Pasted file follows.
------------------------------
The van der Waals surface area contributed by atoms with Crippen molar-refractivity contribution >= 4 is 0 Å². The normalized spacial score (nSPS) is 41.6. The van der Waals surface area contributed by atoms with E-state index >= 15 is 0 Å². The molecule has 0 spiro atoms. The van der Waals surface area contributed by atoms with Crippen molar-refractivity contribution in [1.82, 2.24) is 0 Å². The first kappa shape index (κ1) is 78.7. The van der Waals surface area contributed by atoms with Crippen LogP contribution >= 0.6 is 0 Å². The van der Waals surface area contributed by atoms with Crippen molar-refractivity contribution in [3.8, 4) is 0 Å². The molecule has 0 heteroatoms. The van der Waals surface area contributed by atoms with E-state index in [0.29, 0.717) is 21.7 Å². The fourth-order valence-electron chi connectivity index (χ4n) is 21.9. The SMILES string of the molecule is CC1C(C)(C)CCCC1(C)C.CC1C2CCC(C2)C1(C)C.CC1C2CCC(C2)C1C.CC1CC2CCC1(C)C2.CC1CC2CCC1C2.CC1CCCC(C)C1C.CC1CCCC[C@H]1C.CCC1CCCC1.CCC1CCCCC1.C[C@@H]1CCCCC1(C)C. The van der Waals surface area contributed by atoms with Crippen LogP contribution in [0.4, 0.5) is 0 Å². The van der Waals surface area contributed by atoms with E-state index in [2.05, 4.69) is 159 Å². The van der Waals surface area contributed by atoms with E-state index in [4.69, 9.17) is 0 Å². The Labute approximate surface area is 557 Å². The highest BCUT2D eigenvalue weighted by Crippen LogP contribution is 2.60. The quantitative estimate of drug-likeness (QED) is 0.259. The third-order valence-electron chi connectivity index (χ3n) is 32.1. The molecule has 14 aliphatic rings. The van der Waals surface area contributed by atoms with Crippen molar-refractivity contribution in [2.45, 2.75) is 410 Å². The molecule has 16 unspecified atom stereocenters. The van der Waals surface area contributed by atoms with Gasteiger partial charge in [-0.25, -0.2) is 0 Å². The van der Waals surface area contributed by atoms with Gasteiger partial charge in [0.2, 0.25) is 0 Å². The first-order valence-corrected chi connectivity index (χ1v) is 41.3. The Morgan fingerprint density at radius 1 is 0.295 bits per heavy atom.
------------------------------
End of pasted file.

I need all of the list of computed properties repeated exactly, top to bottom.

The van der Waals surface area contributed by atoms with Crippen molar-refractivity contribution >= 4 is 0 Å². The normalized spacial score (nSPS) is 41.6. The van der Waals surface area contributed by atoms with E-state index >= 15 is 0 Å². The molecule has 0 spiro atoms. The van der Waals surface area contributed by atoms with Crippen molar-refractivity contribution in [1.82, 2.24) is 0 Å². The first kappa shape index (κ1) is 78.7. The van der Waals surface area contributed by atoms with Crippen LogP contribution >= 0.6 is 0 Å². The van der Waals surface area contributed by atoms with Crippen molar-refractivity contribution in [3.8, 4) is 0 Å². The molecule has 0 heteroatoms. The van der Waals surface area contributed by atoms with E-state index in [0.29, 0.717) is 21.7 Å². The fourth-order valence-electron chi connectivity index (χ4n) is 21.9. The SMILES string of the molecule is CC1C(C)(C)CCCC1(C)C.CC1C2CCC(C2)C1(C)C.CC1C2CCC(C2)C1C.CC1CC2CCC1(C)C2.CC1CC2CCC1C2.CC1CCCC(C)C1C.CC1CCCC[C@H]1C.CCC1CCCC1.CCC1CCCCC1.C[C@@H]1CCCCC1(C)C. The van der Waals surface area contributed by atoms with Crippen LogP contribution in [0.4, 0.5) is 0 Å². The van der Waals surface area contributed by atoms with E-state index in [2.05, 4.69) is 159 Å². The van der Waals surface area contributed by atoms with E-state index in [4.69, 9.17) is 0 Å². The Labute approximate surface area is 557 Å². The highest BCUT2D eigenvalue weighted by Crippen LogP contribution is 2.60. The quantitative estimate of drug-likeness (QED) is 0.259. The third-order valence-electron chi connectivity index (χ3n) is 32.1. The molecule has 14 aliphatic rings. The van der Waals surface area contributed by atoms with Crippen molar-refractivity contribution in [2.45, 2.75) is 410 Å². The molecule has 16 unspecified atom stereocenters. The van der Waals surface area contributed by atoms with Gasteiger partial charge in [-0.25, -0.2) is 0 Å². The van der Waals surface area contributed by atoms with Gasteiger partial charge in [0.2, 0.25) is 0 Å². The first-order valence-corrected chi connectivity index (χ1v) is 41.3. The Morgan fingerprint density at radius 1 is 0.295 bits per heavy atom.